Deputy Mitchell said earlier he hoped that an independent commission would be set up to revise Dáil constituences. That is already on the record: an independent commission will be set up to revise Dáil constituencies. One thing every party has learned from the recent general election is that, while constituencies may well be gerrymandered, people cannot and will not be gerrymandered. In that respect a great lesson has been learned by many people. I am glad to see the prospect of the kind of bitterness related to constituencies revision being phased out of political life.

The question of non-nationals voting here on the date of the European elections was raised. We shall probably have a more suitable opportunity of dealing with this matter on Committee Stage but one point that would give me concern is that of residence: how long would such people have to be resident here before they would qualify? If somebody flew over and merely happened to be in Ireland on polling day, could they vote in that election or would they have to be on the register here? I should imagine that any non-national allowed to vote would have to be on the register here in the same way as they are on the register but are allowed only to vote in local government elections. We could not allow a situation to evolve in which people could literally fly over here and decide who they wanted to represent Ireland in the European context.

Nothing could be designed more to exercise the minds of politicians than elections, and this Bill affords the House an opportunity to discuss the arrangements for the direct elections to the European Assembly. I am sure many points will be discussed on Committee Stage and that all Deputies will draw attention to flaws they may perceive in the election procedures. Our method of election has stood the test of time well.

The many sections of this Bill—most of them pertaining to elections we have had already, such as local and general elections—will afford Deputies an opportunity of discussing the various detailed points where there may be some room for improvement.

Like Deputies who have spoken already, I welcome the setting up of the commission to draw up the constituency boundaries for the European Assembly elections. The speed with which that commission reported augurs well for the proposed commission our party intend setting up to redraw Dáil constituency boundaries. I find it remarkable, coming into this House for the first time, that no Deputy on either side of the House has questioned the findings of the commission: everybody is in agreement. It leads me to believe that in years gone past, had the same procedure been adopted, all parties would have come to the realisation that that was the better way.

We have come a long way in that we are prepared to accept an outside authority redrawing the boundaries. The parties now agree that no gain is to be made in drawing lines here and there, that the people will decide. I am glad to see that there is a certain amount of sophistication on this point on all sides. It is ironic that it was only a month before the previous Government left office that they were in a position to put forward their recommendations on the new boundaries but they had an opportunity when previous legislation was before this House to put their recommendations into effect.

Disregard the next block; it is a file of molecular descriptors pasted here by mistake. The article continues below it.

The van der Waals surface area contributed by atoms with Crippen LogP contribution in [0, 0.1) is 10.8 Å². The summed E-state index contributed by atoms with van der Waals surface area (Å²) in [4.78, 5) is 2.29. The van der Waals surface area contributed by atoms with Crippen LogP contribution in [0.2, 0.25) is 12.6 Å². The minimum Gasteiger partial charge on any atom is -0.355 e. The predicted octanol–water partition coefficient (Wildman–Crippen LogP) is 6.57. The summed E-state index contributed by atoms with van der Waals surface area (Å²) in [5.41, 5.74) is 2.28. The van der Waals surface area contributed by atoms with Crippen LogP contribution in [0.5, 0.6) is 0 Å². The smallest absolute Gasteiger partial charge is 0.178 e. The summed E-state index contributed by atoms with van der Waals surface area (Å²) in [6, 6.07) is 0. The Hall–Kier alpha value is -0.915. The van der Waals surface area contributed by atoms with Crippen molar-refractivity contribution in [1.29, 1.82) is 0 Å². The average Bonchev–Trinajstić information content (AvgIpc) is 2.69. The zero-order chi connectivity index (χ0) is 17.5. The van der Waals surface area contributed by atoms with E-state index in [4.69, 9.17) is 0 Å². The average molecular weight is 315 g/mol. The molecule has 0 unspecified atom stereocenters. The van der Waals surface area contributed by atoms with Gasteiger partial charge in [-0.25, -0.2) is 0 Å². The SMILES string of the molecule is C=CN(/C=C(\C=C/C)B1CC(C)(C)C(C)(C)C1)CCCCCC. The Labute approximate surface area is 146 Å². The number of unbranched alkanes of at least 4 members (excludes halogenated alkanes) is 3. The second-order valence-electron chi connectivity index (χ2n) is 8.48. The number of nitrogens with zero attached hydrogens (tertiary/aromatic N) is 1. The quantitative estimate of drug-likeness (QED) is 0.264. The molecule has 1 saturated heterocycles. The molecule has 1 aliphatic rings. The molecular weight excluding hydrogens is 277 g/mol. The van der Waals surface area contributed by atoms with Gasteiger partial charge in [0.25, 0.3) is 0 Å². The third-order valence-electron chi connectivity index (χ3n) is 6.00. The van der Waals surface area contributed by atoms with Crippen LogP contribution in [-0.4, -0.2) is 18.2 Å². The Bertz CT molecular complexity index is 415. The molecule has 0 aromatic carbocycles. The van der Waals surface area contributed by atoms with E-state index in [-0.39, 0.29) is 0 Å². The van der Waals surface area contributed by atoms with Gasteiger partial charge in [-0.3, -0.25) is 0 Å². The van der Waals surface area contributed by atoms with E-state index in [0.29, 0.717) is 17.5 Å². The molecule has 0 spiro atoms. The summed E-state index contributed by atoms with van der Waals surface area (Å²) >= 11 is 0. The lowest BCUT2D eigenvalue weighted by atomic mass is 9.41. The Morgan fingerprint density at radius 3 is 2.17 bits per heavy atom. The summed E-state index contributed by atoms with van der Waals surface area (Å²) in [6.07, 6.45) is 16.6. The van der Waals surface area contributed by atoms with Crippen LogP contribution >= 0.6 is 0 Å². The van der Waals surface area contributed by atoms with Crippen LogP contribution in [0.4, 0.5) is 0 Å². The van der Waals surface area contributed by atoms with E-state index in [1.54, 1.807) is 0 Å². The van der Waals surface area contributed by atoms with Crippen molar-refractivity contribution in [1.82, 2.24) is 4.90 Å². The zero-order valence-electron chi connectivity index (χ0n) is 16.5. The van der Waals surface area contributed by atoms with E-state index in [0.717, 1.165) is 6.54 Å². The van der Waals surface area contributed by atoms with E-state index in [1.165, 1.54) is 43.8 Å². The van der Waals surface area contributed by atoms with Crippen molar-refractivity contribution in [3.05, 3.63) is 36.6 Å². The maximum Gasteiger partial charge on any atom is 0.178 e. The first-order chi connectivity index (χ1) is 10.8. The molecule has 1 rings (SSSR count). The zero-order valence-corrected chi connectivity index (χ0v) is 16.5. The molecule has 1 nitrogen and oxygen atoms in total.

There are various sections in the Bill that may cause some concern. First, there is the deposit of £1,000 for candidates. In order to establish theirbona fides it is only right that this amount be asked as a deposit. It has been mentioned in the debate that in Dáil elections, particularly in by-elections, candidates went forward who did not have any special interest in getting into parliament but who merely wished to put forward a certain point of view and in their opinion the £100 deposit was a cheap price to pay for the publicity they gained. I am glad to welcome the views of all but I do not think the legislation was designed to encourage people on those lines.

It may be difficult to generate much interest in the European elections and to get a large poll. If that happens it will be very sad. Five years ago there was a large majority in favour of our entry into the EEC but people may think now that our membership of that august body has not benefited them. In the election campaign there may be people who adopt the negative approach of abstaining. If there is not much enthusiasm for the European elections there may be a very low poll and a candidate may be elected who may adopt an abstentionist policy with regard to the European Parliament. As we have decided to remain in the Community, direct elections are a further logical step in the development of the Community and it will be up to politicians to generate sufficient interest to get a large poll.